A question for all of you — where does film criticism end, and knee-jerk reactionary political diatribe begin?
NY Press film critic Armond White has suggested, on several occasions, that certain film critics should recuse themselves from reviewing a particular film for one reason or another, and it's not uncommon for him to direct his criticism at his peers, rather than the film itself. Yet if ever a critic should have walked away from an assignment, it would have to be Armond and his not-even-half-hearted attempt at "reviewing" Michael Winterbottom's The Road to Guantanamo.
Like Christopher Hitchens before him, Armond's politics went all funny after 9/11, and his blind, unyielding support of Bush, the administration, and the so-called war on terror has left many scratching their heads in wonder. That Armond loathed Winterbottom's film is hardly surprising, but never before has he sunk to such wretched lows as witnessed in this vicious attack piece. Not only are there factual blunders (does the NY Press no longer employ editors?), but Armond even betrays himself by denying the film's humanitarianism — the very thing he's criticized other films for lacking.
Beginning with the inaccurate claim that the Tipton Three were in Afghanistan on 9/11 (they were still in England at the time), Armond reduces the film to a "whacked-out piece of anti-American propaganda, pretending Human Rights rhetoric", and goes on to call it "a Weapon of Crass misInstruction." Pretty typical of White's snarl, and nothing like the reprehensible sentence that follows, one that even he should be ashamed of — "Using the Tipton Three’s smugness to discredit the Bush administration, the film condemns the U.S. military for treating al-Qaeda suspects worse than the Taliban brutalized the Mideast."
Where to begin? First off, that Armond sees fit to drop an S-bomb (one of the most favored weapons in his arsenal) when referring to victims of illegal imprisonment and torture is sickening, and to equate the members of the Tipton Three with young film critics and Noah Baumbach characters is simply asinine. But his contempt for the three young men that exposed some ugly truths about our country's policies is further revealed when he criticizes them for remaining "arrogantly defiant" throughout the whole ordeal. I guess Armond would rather they confessed. To something. Perhaps he forgot that they were released without any charge.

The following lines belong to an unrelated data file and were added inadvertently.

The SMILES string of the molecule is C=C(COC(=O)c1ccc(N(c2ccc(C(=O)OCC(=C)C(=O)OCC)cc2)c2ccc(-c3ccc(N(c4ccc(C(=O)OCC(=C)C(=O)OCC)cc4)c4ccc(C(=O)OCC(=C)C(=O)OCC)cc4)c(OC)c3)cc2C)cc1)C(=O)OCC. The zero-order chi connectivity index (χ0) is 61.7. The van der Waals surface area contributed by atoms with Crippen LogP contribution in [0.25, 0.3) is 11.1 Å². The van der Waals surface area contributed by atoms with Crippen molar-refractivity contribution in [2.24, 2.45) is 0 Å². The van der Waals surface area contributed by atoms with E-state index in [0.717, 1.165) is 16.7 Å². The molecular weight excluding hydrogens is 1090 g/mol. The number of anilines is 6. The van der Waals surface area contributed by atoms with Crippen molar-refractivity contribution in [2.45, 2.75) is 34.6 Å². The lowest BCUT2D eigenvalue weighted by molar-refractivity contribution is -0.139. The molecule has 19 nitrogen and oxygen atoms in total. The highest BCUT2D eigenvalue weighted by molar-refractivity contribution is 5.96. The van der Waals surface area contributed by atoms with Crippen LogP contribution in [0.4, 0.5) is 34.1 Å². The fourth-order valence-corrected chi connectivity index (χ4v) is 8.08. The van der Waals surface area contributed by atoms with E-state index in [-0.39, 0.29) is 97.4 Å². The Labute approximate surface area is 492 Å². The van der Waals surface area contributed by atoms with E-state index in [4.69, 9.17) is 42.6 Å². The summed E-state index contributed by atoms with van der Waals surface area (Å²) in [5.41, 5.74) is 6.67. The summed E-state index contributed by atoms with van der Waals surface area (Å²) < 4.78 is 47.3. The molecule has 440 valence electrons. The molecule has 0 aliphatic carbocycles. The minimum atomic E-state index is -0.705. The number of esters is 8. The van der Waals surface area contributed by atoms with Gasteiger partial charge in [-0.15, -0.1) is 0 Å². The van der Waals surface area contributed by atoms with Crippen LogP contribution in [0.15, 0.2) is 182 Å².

Allegations of smugness aside, White also appears to be justifying the use of torture on al-Qaeda suspects, for chaining somebody to a hook on the floor and bombarding them with strobe lights and death metal is not nearly as bad as the barbaric acts of the Taliban. Huh? Does one have anything to do with the other?
If The Road to Guantanamo is a work of propaganda, then its cause is humanitarianism. The film is less interested in the guilt/innocence of the Tipton Three than it is with humanitarian treatment and the rule of law. Love Bush or hate him, holding people for years at a time without charging them is in breach of international law and the Geneva conventions on the rights of POWs. Yet Armond, who has lashed out at films and filmmakers for their alleged anti-human stances, here rejects the human rights issue for it clashes with his own political agenda.
It doesn't take The Road to Guantanamo to discredit the Bush administration or to demonize US foreign policy — one only need read a newspaper to reach those conclusions. (Other than the NY Press, of course.) Even by Armond's often over-the-top standards, this "review" is appalling, and would be better suited for the Op-Ed page of The New York Sun than the Film section of any publication.
Even in his infamous review of Fahrenheit 911 (where he labeled Michael Moore a fascist), White spent equal time discussing it as film qua film as he did spewing forth political vitriol. This time, however, there's virtually none of the former. What are your thoughts? Do Armond's inaccuracies and false charges (which he never bothers to back up with examples) add up to a film review, or is it merely an angry political screed?